Good Riddance's Russ Rankin ranks all of the band's albums
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Friday, August 25, 2023 - 12:04
Check out Good Riddance's Russ Rankin rankin'  all of the band's albums

For close to 30 years, Good Riddance has been writing the kind of incendiary yet tuneful punk anthems that rally against injustice in all forms, from the social to the political to the personal and have had fans singing along while raising their fists in the air. In total, they have released 9 full-lengths so far, all of which have come out on Fat Wreck Chords, making them one of the label’s mainstays.

Nine full-lengths and one excellent EP is a lot of music to dig into if you are new to a band, so we asked vocalist Russ Rankin to help out in that department. Read on to find out how the Good Riddance frontman ranks all of the band’s albums.


10. Operation Phoenix (Fat Wreck Chords, 1999)

Very polarizing album among fans of our band. For many, it was the album that turned them off of us, due to its darkness, harder approach, and lack of melody. For others, it was the album they had been waiting for us to make.

“Shadows of Defeat” and “Letters Home” are still standards in our set, and people sing along to them and seem to enjoy them. I was personally not in a good place during the writing and recording process, so I try not to reminisce too much about it.




9. Bound By Ties Of Blood And Affection (Fat Wreck Chords, 2003)

I don’t really have much to say on this one. Wasn’t in a good place personally, and the writing process was a little chaotic if I remember correctly.

We still play “Dylan” a lot in our set, and I think that the song “There’s No ‘I’ In Team” is one of the strongest songs lyrically that I’ve ever written.





8. For God And Country (Fat Wreck Chords, 1994)

Our first full length album. I didn’t know what I was doing vocally, and had to come to terms with my massive shortcomings as a singer. It was our first time working with a producer, and a budget. I wish we could re-record it, knowing what we know now.  “Mother Superior” remains a standout and fan favorite from this one.





7. Ballads From The Revolution (Fat Wreck Chords, 1998)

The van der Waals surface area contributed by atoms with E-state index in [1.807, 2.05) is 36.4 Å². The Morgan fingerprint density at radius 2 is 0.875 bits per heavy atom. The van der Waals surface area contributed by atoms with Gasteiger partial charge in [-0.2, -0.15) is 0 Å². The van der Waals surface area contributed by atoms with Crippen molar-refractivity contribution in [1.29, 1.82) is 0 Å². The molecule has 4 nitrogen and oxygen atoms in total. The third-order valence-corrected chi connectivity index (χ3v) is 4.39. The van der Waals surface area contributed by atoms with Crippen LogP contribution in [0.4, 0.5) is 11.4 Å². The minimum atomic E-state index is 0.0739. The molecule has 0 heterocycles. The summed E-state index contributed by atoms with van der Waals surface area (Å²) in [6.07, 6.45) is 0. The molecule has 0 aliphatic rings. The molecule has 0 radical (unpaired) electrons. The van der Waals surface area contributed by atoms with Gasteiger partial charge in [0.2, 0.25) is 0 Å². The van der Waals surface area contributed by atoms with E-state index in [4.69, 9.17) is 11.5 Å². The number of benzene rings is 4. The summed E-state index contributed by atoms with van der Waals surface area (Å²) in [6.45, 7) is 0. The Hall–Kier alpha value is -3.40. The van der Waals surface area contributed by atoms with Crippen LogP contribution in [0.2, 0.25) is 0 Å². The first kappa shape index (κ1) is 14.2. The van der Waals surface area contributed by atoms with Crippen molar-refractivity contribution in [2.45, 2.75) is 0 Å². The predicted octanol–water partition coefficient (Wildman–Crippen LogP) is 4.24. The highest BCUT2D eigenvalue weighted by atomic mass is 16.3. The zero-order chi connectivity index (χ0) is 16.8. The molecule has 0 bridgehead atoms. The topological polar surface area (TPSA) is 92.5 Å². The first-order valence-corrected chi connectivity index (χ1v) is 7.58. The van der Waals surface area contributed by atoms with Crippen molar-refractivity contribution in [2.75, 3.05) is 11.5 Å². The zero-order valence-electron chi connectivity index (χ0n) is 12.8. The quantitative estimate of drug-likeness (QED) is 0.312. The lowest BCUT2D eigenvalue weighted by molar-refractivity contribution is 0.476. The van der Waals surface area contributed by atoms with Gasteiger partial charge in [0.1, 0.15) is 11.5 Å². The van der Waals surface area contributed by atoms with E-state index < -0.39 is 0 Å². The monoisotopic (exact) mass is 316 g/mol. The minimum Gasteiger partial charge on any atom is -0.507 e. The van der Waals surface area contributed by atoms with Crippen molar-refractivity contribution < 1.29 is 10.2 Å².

I don’t remember much about this one. By this time, we were on an exhaustive touring schedule, and barely had time to stop and breathe, let alone write an album.

I still really love the song “Fertile Fields,” and it was fun to throw a KISS cover in.





6. A Comprehensive Guide To Moderne Rebellion (Fat Wreck Chords, 1996)

It was my first time really trying to write complete songs, and I feel like we had all learned a lot about songwriting in the year and a half or so since we recorded our first album. We rehearsed every day throughout the winter, and came up with so much material that we decided to release a bunch of split 7” records with other bands we were friends with.

Listening back to this album now, I wish we could remix it, but I still like a lot of these songs. It remains our best selling album to date, and was many people’s introduction to our band.





5. My Republic (Fat Wreck Chords, 2006)

My best memories of this album are of discovering GarageBand, and suddenly having the ability to record complete demos of songs, with guitar leads, backing vocals, etc., and sending these to the other guys. By the time we got in the studio, we had almost all the parts worked out, and the recording process was really quick and efficient.





4. Peace In Our Time (Fat Wreck Chords, 2015)

This was our first album after we decided to start playing together again in 2012, and it was a really fun experience to get back in the studio.

In the preceding five years, both Luke and I had written material which was suited to Good Riddance, and so we began the process ahead of the game with a handful of songs which were more or less ready to go.

“Disputatio,” and “Half Measures” are still staples of our live set.





3. Phenomenon Of Craving EP (Fat Wreck Chords, 2000)

It was 2000, and we really wanted to release something in time for our full summer on the Warped Tour. We were also in a weird period between drummers. We had found a new drummer who was prepared to start fall, so we had committed to an interim drummer (Dave Raun), whose band had fortuitously taken that year (2000) off. Dave played on this EP, and we ended up coming up with some strong songs, even shooting a video for ”One For The Braves.”





2. Thoughts And Prayers (Fat Wreck Chords, 2019)

This was the first time I had been tasked with 100% of the songwriting, and it was a pretty big challenge. I think it’s a strong album, and an accurate representation of what our ideal sound is, or should be.

Time constraints, and everybody’s hectic schedules, limited our ability to rehearse for this recording as much as we would have liked to, so I think there is a sentiment that we could have done an even better job if we’d had more time. That said, I think everybody played really well on this one, and I’m super proud of it.





1. Symptoms Of A Leveling Spirit (Fat Wreck Chords, 2001)

This was by far my most confident work as a songwriter, and I felt like I was finally finding my voice creatively. The band was also reaching new heights, and it was an exciting time all around for us.

This period of time was also incredibly happy for me personally, and I have great memories of it.




Tom Dumarey
Tom Dumarey

Lacking the talent to actually play in a band, Tom decided he would write about bands instead. Turns out his writing skills are mediocre at best as well.